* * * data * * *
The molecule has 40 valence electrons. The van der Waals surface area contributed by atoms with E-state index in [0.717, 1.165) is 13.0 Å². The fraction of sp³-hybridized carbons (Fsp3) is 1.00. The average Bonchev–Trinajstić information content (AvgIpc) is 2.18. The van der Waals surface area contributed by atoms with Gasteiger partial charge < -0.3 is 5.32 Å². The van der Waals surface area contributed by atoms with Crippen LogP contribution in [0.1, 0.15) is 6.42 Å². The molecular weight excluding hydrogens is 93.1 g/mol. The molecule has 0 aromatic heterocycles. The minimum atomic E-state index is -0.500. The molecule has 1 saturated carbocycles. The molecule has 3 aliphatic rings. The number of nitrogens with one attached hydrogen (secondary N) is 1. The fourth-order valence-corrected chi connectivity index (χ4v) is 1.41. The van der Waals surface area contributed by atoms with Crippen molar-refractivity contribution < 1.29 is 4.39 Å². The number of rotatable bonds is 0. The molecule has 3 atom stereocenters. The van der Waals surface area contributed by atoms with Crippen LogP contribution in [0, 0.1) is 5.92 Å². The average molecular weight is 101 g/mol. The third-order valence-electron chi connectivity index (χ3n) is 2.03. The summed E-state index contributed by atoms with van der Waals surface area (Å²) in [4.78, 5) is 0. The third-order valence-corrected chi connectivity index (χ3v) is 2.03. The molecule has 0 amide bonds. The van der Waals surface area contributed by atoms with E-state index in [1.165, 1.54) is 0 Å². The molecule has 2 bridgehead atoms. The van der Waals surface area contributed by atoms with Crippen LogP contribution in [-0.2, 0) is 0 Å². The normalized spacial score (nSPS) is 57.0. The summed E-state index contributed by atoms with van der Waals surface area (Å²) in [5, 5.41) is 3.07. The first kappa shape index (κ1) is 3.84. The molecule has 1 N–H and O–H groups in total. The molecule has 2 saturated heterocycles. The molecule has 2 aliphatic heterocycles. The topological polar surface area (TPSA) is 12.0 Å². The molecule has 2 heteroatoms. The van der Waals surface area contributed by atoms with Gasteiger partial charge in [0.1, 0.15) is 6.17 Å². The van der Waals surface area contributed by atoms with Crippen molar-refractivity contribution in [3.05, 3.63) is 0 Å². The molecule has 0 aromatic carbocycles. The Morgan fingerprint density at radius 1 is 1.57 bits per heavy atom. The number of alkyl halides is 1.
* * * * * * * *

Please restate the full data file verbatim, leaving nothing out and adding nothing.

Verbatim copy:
The molecule has 40 valence electrons. The van der Waals surface area contributed by atoms with E-state index in [0.717, 1.165) is 13.0 Å². The fraction of sp³-hybridized carbons (Fsp3) is 1.00. The average Bonchev–Trinajstić information content (AvgIpc) is 2.18. The van der Waals surface area contributed by atoms with Gasteiger partial charge < -0.3 is 5.32 Å². The van der Waals surface area contributed by atoms with Crippen LogP contribution in [0.1, 0.15) is 6.42 Å². The molecular weight excluding hydrogens is 93.1 g/mol. The molecule has 0 aromatic heterocycles. The minimum atomic E-state index is -0.500. The molecule has 1 saturated carbocycles. The molecule has 3 aliphatic rings. The number of nitrogens with one attached hydrogen (secondary N) is 1. The fourth-order valence-corrected chi connectivity index (χ4v) is 1.41. The van der Waals surface area contributed by atoms with Crippen molar-refractivity contribution < 1.29 is 4.39 Å². The number of rotatable bonds is 0. The molecule has 3 atom stereocenters. The van der Waals surface area contributed by atoms with Crippen LogP contribution in [0, 0.1) is 5.92 Å². The average molecular weight is 101 g/mol. The third-order valence-electron chi connectivity index (χ3n) is 2.03. The summed E-state index contributed by atoms with van der Waals surface area (Å²) in [4.78, 5) is 0. The third-order valence-corrected chi connectivity index (χ3v) is 2.03. The molecule has 0 amide bonds. The van der Waals surface area contributed by atoms with E-state index in [1.165, 1.54) is 0 Å². The molecule has 2 bridgehead atoms. The van der Waals surface area contributed by atoms with Crippen LogP contribution in [-0.2, 0) is 0 Å². The normalized spacial score (nSPS) is 57.0. The summed E-state index contributed by atoms with van der Waals surface area (Å²) in [5, 5.41) is 3.07. The first kappa shape index (κ1) is 3.84. The molecule has 1 N–H and O–H groups in total. The molecule has 2 saturated heterocycles. The molecule has 2 aliphatic heterocycles. The topological polar surface area (TPSA) is 12.0 Å². The molecule has 2 heteroatoms. The van der Waals surface area contributed by atoms with Gasteiger partial charge in [0.1, 0.15) is 6.17 Å². The van der Waals surface area contributed by atoms with Crippen molar-refractivity contribution in [3.05, 3.63) is 0 Å². The molecule has 0 aromatic carbocycles. The Morgan fingerprint density at radius 1 is 1.57 bits per heavy atom. The number of alkyl halides is 1.